I’ve always wanted to try plaster casting animal tracks. I don’t know why, it just seems like an interesting thing to do. I suppose it would be a useful skill if I ever come across a really rare track of say, a bigfoot or puma. Neither is very likely in Bedfordshire, but you never know. Anyway, today I gave it a go.
There isn’t much information on the internet on how to make plaster casts, so here’s a guide if you want to try it yourself.
Firstly, be prepared. I used plaster of paris (available from the Hobbycraft chain of stores) but I’ve heard of people using decorating filler instead. You’ll need plaster, water, a bowl to mix it in, and something to stir it with. You’ll also need some way of making a dam around the track to contain the plaster. For this I used strips of cardboard and rings cut from a plastic bottle.
A lot of these things could be improvised in the field, but I wanted to be sure that I had everything I needed, and I wanted it to be clean, so I took it with me.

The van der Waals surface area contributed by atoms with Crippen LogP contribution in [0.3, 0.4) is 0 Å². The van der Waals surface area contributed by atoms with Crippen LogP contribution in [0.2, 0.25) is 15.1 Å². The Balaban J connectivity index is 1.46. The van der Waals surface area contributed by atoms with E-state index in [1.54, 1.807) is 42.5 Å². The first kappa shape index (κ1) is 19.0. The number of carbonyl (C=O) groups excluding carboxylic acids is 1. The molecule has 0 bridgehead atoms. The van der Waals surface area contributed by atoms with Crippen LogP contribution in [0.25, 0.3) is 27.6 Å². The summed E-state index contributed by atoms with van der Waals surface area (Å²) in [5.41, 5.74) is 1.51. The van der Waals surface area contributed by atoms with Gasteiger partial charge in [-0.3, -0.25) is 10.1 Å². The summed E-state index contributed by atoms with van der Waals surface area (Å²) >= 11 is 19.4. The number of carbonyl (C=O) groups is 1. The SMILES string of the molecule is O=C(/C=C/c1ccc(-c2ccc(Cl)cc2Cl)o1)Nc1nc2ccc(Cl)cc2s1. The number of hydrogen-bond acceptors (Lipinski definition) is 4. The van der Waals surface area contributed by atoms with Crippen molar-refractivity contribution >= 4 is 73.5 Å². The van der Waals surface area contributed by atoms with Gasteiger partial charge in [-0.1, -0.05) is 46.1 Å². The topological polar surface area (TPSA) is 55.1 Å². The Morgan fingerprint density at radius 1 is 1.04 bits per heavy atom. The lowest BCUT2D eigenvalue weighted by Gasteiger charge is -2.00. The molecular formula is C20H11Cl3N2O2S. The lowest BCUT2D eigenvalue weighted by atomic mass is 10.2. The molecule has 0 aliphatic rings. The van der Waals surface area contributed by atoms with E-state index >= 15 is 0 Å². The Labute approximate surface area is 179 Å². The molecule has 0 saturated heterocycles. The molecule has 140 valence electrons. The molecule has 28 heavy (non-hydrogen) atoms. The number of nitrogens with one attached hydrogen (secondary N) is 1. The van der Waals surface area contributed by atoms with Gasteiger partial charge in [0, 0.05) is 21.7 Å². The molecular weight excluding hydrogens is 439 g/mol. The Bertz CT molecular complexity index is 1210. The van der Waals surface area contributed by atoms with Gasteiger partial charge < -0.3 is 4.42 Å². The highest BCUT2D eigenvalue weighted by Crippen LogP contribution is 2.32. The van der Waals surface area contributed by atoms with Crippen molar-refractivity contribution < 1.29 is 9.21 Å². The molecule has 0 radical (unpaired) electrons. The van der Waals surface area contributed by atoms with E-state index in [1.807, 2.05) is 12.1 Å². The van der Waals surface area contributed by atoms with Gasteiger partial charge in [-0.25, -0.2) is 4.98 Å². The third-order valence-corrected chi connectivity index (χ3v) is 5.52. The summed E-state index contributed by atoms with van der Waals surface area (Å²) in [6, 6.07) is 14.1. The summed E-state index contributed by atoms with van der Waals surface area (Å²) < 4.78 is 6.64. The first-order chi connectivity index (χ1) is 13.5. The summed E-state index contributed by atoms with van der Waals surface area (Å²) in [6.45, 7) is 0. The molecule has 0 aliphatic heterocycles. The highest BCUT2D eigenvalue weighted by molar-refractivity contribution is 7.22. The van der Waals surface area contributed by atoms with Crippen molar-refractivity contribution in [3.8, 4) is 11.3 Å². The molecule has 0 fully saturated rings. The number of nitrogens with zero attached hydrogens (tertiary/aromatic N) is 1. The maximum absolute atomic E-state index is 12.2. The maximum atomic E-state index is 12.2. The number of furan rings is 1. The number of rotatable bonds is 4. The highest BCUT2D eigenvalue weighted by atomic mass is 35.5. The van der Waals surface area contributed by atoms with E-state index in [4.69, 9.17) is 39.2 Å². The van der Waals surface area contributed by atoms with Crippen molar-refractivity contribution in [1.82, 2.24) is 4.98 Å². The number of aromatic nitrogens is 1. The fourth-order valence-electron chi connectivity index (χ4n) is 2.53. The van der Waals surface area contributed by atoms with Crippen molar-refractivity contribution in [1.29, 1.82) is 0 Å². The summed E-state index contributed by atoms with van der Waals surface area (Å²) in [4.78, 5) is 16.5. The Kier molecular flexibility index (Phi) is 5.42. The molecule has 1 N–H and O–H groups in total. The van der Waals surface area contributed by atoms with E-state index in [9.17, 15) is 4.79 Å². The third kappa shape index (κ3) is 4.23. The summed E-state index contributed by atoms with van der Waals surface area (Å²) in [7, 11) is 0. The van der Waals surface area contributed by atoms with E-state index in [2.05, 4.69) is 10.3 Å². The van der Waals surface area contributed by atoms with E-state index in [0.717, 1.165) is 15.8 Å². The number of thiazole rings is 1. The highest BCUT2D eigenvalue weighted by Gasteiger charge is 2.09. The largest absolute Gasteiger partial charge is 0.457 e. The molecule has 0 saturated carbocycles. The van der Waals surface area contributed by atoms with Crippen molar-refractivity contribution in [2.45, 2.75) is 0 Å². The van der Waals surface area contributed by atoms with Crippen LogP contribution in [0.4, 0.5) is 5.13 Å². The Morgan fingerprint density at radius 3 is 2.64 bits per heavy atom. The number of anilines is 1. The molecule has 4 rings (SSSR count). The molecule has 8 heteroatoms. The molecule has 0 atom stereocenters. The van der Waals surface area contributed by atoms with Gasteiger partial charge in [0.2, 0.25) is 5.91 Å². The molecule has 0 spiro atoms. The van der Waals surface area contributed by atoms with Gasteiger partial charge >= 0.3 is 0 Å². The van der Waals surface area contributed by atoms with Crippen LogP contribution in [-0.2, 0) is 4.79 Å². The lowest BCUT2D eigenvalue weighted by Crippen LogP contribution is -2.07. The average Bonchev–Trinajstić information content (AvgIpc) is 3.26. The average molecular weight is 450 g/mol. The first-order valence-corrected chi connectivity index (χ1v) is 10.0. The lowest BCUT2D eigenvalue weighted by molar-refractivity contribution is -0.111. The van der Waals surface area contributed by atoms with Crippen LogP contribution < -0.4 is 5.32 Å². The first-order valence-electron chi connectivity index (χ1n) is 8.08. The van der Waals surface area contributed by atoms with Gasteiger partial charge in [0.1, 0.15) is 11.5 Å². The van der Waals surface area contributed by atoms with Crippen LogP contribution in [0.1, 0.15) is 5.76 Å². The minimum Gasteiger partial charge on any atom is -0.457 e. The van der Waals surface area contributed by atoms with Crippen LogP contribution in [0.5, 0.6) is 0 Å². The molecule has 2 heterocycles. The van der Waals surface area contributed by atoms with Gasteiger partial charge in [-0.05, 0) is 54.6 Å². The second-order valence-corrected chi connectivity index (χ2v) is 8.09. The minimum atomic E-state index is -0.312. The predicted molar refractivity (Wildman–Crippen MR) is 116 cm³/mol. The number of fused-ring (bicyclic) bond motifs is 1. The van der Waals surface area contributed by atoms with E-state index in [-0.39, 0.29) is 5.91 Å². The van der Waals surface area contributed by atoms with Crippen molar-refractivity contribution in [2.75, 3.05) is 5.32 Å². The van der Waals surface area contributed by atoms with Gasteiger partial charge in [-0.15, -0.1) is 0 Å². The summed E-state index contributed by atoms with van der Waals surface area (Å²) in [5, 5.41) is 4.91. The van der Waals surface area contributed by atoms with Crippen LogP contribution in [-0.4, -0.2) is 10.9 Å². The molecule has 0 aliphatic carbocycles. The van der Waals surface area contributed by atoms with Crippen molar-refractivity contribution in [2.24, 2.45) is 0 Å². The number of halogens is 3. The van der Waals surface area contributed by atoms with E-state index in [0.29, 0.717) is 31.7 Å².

The next step is to mix the plaster. I feel that this is a bit of an art and may take some practice. Put the plaster in the bowl first. It is best to add a little bit more than you think you’ll need.
Now add the water and stir slowly.
The aim is to get a smooth and even consistency. Add enough water to make it slightly runny. You’ll need to stir it to get all the lumps out, but don’t stir it too vigorously or you’ll introduce air bubbles that may spoil the cast.
Next, put a dam around your track. Here’s one made from a strip of cardboard clipped together around a deer track. Push it into the ground slightly, but be careful not to distort your track.
Then add the plaster. This dam is made from a section of plastic bottle and is around a badger track.
Pour the plaster in carefully so it runs into all the little nooks and crannies of the track, and don’t pour it in from a height in case you damage the track.
Leave for 30 minutes or so until the plaster is hard, and then it should be ready to carefully lift out. It’ll bring some soil with it. Leave this soil in place for the moment.
Wrap the cast carefully and bring it home. You’ll need to remember to bring a lot of plastic bags, as you’ll need to wrap up your messy bowl too. If you’ve used a plastic bowl you can easily clean this when the plaster has dried by flexing it to break off the plaster.
After a couple of hours you can clean the track. Brush it softly under the tap to get the loose soil off it. Don’t scrub, or you risk damaging the detail. The cardboard dam was easy to remove, but the plaster stuck to the plastic one. Unless you can grease the plastic dam somehow it may be best to use cardboard.
And there you have it – a permanent record of the track to study at your leisure.